David Parisi: Your point about my story centering on objects and machines over people is spot-on. There are some actual humans who take center stage in the book, but you’re right that I downplay their individual biographies to focus instead on the things they built, and the ideas they invested in their objects. My method here was strongly influenced by Hand-Georg Rheinberger’s notion of experimental systems, which de-emphasizes the importance of any one individual or any one individual experiment, in favor of locating experiments in broader networks of scientific research around a given problem. This mainly involves a question of where and how we assign agency: by focusing on techniques, objects, and apparatuses, I wanted to get at a lineage of research and thinking on touch that transcends and outlives any one individual researcher. By doing so, we can see how particular experiments and experimental techniques concretize, attaining hegemonic status in the way that touch is studied. The two-point threshold tests that Ernst Heinrich Weber first carried out in the 1820s, for example, have outlived Weber by nearly two centuries, becoming foundational for the scientific study of sensory perception later in the nineteenth century, and then carried out again by experimenters in the middle decades of the twentieth century as they tried to figure out the optimal placement of the motors and electrodes used to transmit language through touch.

But, following Rheinberger, it is not the experiment itself that matters; instead, we should focus on how the experiment constructs and implies future experimentation in the system, how it shifts the border between the known and the unknown, or between the manageable and the unmanageable. The corollary of the experiment is the instrument—and here too we consistently see similar instruments employed and adapted for the strategic stimulation of touch across the five phases of interfacing I examine in the book. This sequencing hopefully has the effect of showing how contemporary haptic interfaces, in spite of the often-repeated claims about their revolutionizing novelty, are part of a longer tradition of attempts to transform touch through technology, many of which were met with similar enthusiasm, in spite of the fact that most of these techs failed to make it much beyond the lab’s walls.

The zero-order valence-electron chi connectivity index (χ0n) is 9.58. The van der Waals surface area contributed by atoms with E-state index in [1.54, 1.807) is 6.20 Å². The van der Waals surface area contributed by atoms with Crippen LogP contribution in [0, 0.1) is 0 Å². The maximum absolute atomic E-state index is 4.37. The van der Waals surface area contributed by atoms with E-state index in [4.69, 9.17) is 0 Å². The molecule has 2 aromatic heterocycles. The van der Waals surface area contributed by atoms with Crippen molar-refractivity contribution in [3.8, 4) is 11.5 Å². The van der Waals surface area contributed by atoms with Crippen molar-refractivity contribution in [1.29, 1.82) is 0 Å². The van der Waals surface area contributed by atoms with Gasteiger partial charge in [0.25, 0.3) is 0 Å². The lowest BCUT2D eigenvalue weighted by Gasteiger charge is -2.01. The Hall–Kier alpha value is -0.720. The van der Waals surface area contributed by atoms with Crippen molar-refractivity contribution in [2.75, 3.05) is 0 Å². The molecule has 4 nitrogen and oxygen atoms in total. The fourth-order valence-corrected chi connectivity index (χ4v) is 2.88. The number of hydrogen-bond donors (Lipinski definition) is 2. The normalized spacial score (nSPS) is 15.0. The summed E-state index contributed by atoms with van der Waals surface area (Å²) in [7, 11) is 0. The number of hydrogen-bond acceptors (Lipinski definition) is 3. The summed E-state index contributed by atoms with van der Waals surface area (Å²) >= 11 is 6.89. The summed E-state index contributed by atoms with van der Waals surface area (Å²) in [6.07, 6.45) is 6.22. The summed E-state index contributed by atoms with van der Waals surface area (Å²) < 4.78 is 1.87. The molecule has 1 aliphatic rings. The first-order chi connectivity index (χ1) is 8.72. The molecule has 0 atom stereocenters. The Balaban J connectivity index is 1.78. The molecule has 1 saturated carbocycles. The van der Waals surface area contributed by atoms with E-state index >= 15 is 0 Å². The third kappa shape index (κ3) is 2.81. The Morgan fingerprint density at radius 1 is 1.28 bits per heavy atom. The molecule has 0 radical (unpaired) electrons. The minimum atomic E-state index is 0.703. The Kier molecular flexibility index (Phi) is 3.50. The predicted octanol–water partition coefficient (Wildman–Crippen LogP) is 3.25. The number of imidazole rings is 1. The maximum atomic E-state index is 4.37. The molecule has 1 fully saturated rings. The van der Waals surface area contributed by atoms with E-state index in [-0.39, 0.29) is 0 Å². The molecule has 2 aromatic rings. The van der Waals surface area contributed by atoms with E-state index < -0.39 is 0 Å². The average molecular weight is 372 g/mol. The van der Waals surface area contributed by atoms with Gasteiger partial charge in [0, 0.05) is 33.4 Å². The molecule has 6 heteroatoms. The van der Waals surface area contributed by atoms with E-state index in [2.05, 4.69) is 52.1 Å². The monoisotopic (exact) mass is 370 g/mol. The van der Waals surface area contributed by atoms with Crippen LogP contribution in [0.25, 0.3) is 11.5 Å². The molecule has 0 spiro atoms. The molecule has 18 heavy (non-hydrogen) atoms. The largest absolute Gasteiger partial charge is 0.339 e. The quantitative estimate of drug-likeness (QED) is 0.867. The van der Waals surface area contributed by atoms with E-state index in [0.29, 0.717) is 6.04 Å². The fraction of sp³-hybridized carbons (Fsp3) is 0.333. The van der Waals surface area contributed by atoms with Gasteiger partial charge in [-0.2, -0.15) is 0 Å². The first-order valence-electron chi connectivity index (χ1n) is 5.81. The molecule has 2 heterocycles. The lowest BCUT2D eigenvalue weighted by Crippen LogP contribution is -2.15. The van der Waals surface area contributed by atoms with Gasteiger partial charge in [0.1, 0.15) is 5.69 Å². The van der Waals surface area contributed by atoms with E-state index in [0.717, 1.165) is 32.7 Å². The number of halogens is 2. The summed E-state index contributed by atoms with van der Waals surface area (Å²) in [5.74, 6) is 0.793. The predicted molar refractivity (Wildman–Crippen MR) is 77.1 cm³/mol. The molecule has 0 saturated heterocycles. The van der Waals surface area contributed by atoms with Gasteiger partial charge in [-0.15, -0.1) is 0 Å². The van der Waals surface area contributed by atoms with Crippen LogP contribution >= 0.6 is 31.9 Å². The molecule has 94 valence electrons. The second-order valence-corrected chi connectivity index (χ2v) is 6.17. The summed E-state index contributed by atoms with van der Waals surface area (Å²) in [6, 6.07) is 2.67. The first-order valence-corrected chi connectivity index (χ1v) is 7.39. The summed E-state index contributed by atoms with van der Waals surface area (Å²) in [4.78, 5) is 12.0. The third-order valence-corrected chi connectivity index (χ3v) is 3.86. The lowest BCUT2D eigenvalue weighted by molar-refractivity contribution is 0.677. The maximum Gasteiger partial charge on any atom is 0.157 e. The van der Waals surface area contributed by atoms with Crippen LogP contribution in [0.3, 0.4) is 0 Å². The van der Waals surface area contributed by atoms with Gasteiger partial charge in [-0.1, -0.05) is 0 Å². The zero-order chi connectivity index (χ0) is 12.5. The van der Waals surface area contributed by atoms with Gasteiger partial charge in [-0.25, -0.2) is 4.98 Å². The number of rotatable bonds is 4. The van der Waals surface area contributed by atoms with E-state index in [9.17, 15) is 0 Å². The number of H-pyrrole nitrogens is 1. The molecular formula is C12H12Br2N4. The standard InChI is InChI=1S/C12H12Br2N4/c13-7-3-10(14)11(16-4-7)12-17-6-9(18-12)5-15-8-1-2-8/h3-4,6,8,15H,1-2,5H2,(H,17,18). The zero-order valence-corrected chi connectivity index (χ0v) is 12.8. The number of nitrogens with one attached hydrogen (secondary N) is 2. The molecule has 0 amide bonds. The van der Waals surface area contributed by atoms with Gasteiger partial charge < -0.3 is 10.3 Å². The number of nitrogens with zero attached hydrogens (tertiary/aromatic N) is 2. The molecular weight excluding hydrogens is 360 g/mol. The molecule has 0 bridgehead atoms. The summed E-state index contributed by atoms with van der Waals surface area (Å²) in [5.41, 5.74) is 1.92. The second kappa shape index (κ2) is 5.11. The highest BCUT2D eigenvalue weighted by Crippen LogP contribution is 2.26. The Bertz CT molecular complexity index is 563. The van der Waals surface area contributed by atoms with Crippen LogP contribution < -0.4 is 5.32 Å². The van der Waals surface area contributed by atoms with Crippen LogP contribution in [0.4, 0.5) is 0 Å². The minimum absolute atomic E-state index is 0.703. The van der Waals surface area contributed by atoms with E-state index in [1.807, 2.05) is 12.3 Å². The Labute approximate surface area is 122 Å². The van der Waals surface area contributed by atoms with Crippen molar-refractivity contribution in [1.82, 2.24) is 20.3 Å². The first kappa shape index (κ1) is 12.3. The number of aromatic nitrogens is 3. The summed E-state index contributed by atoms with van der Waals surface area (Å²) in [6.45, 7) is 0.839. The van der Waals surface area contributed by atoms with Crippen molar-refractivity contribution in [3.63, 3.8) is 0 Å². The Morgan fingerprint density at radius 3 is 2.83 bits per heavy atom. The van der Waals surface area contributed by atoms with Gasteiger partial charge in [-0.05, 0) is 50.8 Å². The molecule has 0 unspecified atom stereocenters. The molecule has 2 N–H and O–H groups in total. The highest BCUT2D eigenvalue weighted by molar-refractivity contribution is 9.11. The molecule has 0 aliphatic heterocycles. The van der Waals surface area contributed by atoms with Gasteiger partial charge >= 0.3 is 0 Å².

Carlin Wing: The notion of training runs through many of the chapters and is perhaps most apparent in the chapter on the Tongue of the Skin where you talk about different attempts to train people to receive patterned symbolic communication through touch. How do you think about training, specifically training the senses? Did your thinking about training change as a result of writing the book?

David Parisi: The question of training is interesting to me in these different historical periods because it highlights the context-specific disciplining of the senses in general, and of touch in particular. For instance, early psychophysics and sensory psychology research aimed at uncovering the absolute limits of human sensory perception. In order to get at these boundaries, experimenters had to hone their abilities to perceive machine-generated stimuli—they had to become so-called ‘good observers’ through repeated drilling and training in carefully-constructed laboratory conditions. Graduate school involved not only repeatedly carrying out the foundational experiments of the new discipline, but also being the subject of these same of experiments, in order to cultivate their perceptual abilities. Becoming part of the discipline entailed a bodily and sensory regimentation, in addition to gaining a particular intellectual disposition. Deborah Coon’s Standardizing the Subject and Rand Evans work on the history of psychological instruments were both helpful for me here.